Appeal from the Industrial Commission of the State of Idaho. The decision of the Industrial Commission is affirmed.
The opinion of the court was delivered by: Horton, Justice
This case is an appeal from the Idaho Industrial Commission (the Industrial Commission or Commission) by David C. Steed (Steed) and Marsha Steed (collectively the Steeds). The Steeds are the former employers of Tracy Fearn (Fearn). Fearn handed in her resignation on April 1, 2009, with her last day to be April 8, 2009. On April 3, 2009, she sent an email that included her personal contact information to approximately 7,500 sales contacts. Upon finding out about this email, the Steeds terminated Fearn's employment. Following consideration by the Idaho Department of Labor (IDOL), an appeals examiner, and twice by the Industrial Commission, the Commission determined that the Steeds had failed to show that Fearn was discharged for misconduct. The Steeds now appeal. We affirm.
I. FACTUAL AND PROCEDURAL BACKGROUND
The Steeds own a business that resells agricultural, forestry, transportation, and material handling equipment. Fearn was initially hired by the Steeds in January 2002, after meeting through their church. Fearn was initially employed as an office helper but eventually became a salesperson. During this time, Steed, who ran the business, made comments about Fearn's attendance at church, inquired into her romantic life, and lectured her about her son, her church attendance, and her finances. Fearn approached Steed about these comments, telling him that these issues were none of his business, but the comments continued. Fearn has also argued that she was treated differently from the other salespersons and paid a different commission.
On April 1, 2009, Fearn gave notice that she was resigning. Steed and Fearn agreed that Fearn would work shortened hours and receive full pay until April 8, 2009. On April 3, 2009, Fearn sent an email to approximately 7,500 sales contacts stating that she would be leaving the company. After receiving ten to fifteen calls asking why she was leaving, Fearn sent a second email to the sales contacts giving her personal contact information. Steed concluded that the second email was intended to steal these clients and discharged Fearn on April 6.
Fearn applied for unemployment benefits. The IDOL concluded that Fearn had quit without good cause and was ineligible for benefits. Fearn then filed an appeal, and an appeals examiner held a hearing on May 28, 2009. The appeals examiner issued a decision affirming the finding that Fearn quit without good cause.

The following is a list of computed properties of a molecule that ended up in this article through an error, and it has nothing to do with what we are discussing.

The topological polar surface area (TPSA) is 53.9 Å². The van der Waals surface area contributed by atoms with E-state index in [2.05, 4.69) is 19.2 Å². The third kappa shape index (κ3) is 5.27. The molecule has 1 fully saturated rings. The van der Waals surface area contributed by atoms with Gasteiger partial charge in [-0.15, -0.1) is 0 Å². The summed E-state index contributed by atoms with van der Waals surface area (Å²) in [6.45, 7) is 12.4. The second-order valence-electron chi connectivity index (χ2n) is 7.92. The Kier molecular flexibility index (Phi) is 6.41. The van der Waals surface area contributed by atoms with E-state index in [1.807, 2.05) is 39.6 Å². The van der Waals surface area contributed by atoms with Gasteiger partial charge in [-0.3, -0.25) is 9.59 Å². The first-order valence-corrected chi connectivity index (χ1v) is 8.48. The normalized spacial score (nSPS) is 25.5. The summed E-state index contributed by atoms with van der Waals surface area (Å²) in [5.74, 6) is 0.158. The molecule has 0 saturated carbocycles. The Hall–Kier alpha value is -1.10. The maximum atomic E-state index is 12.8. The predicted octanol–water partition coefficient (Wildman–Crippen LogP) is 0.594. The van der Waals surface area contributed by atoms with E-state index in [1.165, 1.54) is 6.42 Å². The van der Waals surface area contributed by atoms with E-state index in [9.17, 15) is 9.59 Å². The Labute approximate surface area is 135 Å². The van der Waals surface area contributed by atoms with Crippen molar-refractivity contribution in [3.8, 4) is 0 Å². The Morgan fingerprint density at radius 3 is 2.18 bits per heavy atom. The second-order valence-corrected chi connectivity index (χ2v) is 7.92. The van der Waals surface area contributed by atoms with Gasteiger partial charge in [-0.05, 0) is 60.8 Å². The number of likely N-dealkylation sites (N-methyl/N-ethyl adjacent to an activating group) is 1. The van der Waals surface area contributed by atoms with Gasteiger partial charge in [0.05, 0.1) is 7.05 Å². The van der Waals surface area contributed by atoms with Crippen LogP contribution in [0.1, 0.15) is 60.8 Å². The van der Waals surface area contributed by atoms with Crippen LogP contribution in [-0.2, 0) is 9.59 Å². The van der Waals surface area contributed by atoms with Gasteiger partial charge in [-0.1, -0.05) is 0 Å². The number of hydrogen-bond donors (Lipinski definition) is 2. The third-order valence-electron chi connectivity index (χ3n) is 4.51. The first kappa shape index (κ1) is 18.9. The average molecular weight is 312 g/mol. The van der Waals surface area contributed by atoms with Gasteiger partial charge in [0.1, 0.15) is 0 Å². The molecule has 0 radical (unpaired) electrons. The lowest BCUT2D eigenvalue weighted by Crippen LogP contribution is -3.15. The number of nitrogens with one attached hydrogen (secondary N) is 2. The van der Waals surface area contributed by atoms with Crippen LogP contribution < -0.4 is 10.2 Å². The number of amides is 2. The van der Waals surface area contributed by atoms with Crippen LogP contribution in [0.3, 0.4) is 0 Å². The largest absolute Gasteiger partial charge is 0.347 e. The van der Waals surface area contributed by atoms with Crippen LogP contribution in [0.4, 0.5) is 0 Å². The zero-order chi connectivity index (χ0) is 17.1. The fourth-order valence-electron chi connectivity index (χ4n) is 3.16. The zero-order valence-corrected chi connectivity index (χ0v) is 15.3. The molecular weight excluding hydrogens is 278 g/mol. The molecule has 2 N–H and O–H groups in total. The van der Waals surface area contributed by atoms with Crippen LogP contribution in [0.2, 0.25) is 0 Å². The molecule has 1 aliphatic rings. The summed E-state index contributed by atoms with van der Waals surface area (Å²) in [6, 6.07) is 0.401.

Fearn then appealed to the Industrial Commission. The Commission conducted a de novo review of the record, although the Commission denied Fearn's request for additional witnesses. On August 31, 2009, the Commission issued its Decision and Order, basing its decision on an examination of whether Fearn had quit with good cause. The Commission concluded that Fearn had failed to show that she was treated differently with regard to sales credit and that the disputes between Steed and Fearn over her performance did not constitute good cause. However, the Commission found that the pattern of Steed's comments about Fearn's religion and personal life did constitute good cause to quit. It found that her attempts to resolve the issue on multiple occasions exhausted all viable options to address the problem. Consequently, the Commission determined that Fearn was eligible for unemployment benefits.
The Steeds timely moved for reconsideration, arguing that the Commission erred in determining Fearn's eligibility based on her reasons for resigning but should have, instead, looked to the reasons for her termination. They further argued that substantial and competent evidence did not support the Commission's finding that Fearn had good cause to quit. In reaching its decision, the Commission's factual findings included the following:
That Fearn had never been told that she had to have Steed review all of her emails.
That the expectation that a supervisor review all emails does not flow normally from the employment relationship.
That emailing sales contacts did not violate any communicated expectations or expectation that naturally flowed from the employment relationship.
That Fearn has not stated or implied that she would be working for someone else. That her email did not ...